Physical Review B - Condensed Matter and Materials Physics | Year: 2013

Since any realistic electronic device has some degree of disorder, predicting disorder effects in quantum transport is a critical problem. Here, we report the theory of nonequilibrium coherent potential approximation (NECPA) for analyzing disorder effects in nonequilibrium quantum transport of nanoelectronic devices. The NECPA is formulated by contour-ordered nonequilibrium Green's function where the disorder average is carried out within the coherent potential approximation on the complex-time contour. We have derived a set of rules that supplement the celebrated Langreth theorem and, as a whole, the generalized Langreth rules allow us to derive NECPA equations for real-time Green's functions. The solution of NECPA equations provides the disorder-averaged nonequilibrium density matrix as well as other relevant quantities for quantum transport calculations. We establish the excellent accuracy of NECPA by comparing its results to brute force numerical calculations of disordered tight-binding models. Moreover, the connection of NECPA equations which are derived on the complex-time contour to the nonequilibrium vertex correction theory which is derived on the real-time axis is made. As an application, we demonstrate that NECPA can be combined with density functional theory to enable analysis of nanoelectronic device physics from atomistic first principles. © 2013 American Physical Society.

Maassen J.,Purdue University | Harb M.,McGill University | Michaud-Rioux V.,McGill University | Zhu Y.,Nanoacademic Technologies Inc. | Guo H.,McGill University
Proceedings of the IEEE | Year: 2013

In the past two decades, significant progress has been achieved in the large-scale fabrication of nanostructures where quantum transport properties of charge and spin are closely coupled to the discreteness of the device material. Multitudes of emerging device concepts and new materials with interesting application potential have been discovered. In order to understand the experimental data and device physics of nanoelectronics, an important task is to develop appropriate theoretical formalisms and associated modeling tools which are capable of making quantitative and material specific predictions of device characteristics without any phenomenological parameters. Here we review the atomistic modeling method based on carrying out density functional theory (DFT) within the nonequilibrium Green's function (NEGF) formalism. Since its original implementation ten years ago, the NEGF-DFT technique has emerged as a very powerful and practically very useful method for predicting nonlinear and nonequilibrium quantum transport properties of nanoelectronics. Recent new developments concerning nonequilibrium disorder scattering will also be presented. Large-scale and scalable computations have allowed NEGF-DFT to model Si structures reaching the present day realistic channel sizes. © 1963-2012 IEEE.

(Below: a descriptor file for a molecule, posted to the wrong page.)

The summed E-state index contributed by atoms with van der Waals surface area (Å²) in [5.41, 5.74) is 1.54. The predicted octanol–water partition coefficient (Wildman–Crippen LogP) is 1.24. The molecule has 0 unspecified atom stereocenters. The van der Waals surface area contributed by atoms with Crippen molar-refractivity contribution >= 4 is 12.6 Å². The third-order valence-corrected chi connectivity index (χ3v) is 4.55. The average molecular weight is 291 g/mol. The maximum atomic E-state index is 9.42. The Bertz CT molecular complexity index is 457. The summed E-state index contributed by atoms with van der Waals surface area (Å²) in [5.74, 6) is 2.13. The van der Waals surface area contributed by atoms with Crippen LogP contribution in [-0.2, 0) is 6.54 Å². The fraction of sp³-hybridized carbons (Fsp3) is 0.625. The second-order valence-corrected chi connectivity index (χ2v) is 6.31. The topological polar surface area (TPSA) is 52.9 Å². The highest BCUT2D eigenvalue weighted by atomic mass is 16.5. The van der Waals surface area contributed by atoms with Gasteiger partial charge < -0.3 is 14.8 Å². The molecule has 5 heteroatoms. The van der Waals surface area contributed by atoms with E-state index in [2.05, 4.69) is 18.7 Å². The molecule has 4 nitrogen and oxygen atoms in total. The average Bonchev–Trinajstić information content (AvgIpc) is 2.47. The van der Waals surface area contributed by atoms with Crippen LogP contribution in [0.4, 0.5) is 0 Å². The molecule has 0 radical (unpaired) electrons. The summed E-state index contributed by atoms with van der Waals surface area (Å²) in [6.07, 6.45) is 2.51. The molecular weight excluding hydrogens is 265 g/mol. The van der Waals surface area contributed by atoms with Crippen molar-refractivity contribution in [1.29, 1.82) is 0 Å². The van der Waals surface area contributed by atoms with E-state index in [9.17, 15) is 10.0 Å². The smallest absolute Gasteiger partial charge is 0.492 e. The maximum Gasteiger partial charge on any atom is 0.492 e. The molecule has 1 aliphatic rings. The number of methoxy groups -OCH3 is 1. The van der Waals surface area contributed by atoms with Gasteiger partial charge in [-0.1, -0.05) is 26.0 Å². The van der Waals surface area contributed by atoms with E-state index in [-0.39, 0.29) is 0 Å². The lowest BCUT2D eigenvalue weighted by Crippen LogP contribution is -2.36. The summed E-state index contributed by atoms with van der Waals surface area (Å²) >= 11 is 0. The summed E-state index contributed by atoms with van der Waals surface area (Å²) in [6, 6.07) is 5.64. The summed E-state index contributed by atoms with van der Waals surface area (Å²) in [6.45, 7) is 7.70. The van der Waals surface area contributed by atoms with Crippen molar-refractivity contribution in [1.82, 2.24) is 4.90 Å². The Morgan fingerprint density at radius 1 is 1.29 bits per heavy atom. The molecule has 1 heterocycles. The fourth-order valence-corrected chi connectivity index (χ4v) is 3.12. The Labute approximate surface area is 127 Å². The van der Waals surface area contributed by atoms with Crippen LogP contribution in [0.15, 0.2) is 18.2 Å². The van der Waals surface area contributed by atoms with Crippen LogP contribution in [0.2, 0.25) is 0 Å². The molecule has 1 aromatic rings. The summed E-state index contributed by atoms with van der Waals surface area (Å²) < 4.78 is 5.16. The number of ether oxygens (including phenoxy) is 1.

Zhao Y.,McGill University | Zhao Y.,Sichuan Normal University | Hu Y.,McGill University | Liu L.,Nanoacademic Technologies Inc. | And 2 more authors.
Nano Letters | Year: 2011

We report density functional theory analysis of the electronic and quantum transport properties of Bi2Se3 topological insulator, focusing on the helical surface states at the Fermi level EF. The calculated Dirac point and the tilt angle of the electron spin in the helical states are compared quantitatively with the experimental data. The calculated conductance near EF shows a V-shaped spectrum, consistent with STM measurements. The spins in the helical states at EF not only tilts out of the two-dimensional plane, they also oscillate with a 3-fold symmetry going around the two-dimensional Brillouin zone. The helical states penetrate into the material bulk, where the first quintuple layer contributes 70% of the helical wave functions. © 2011 American Chemical Society.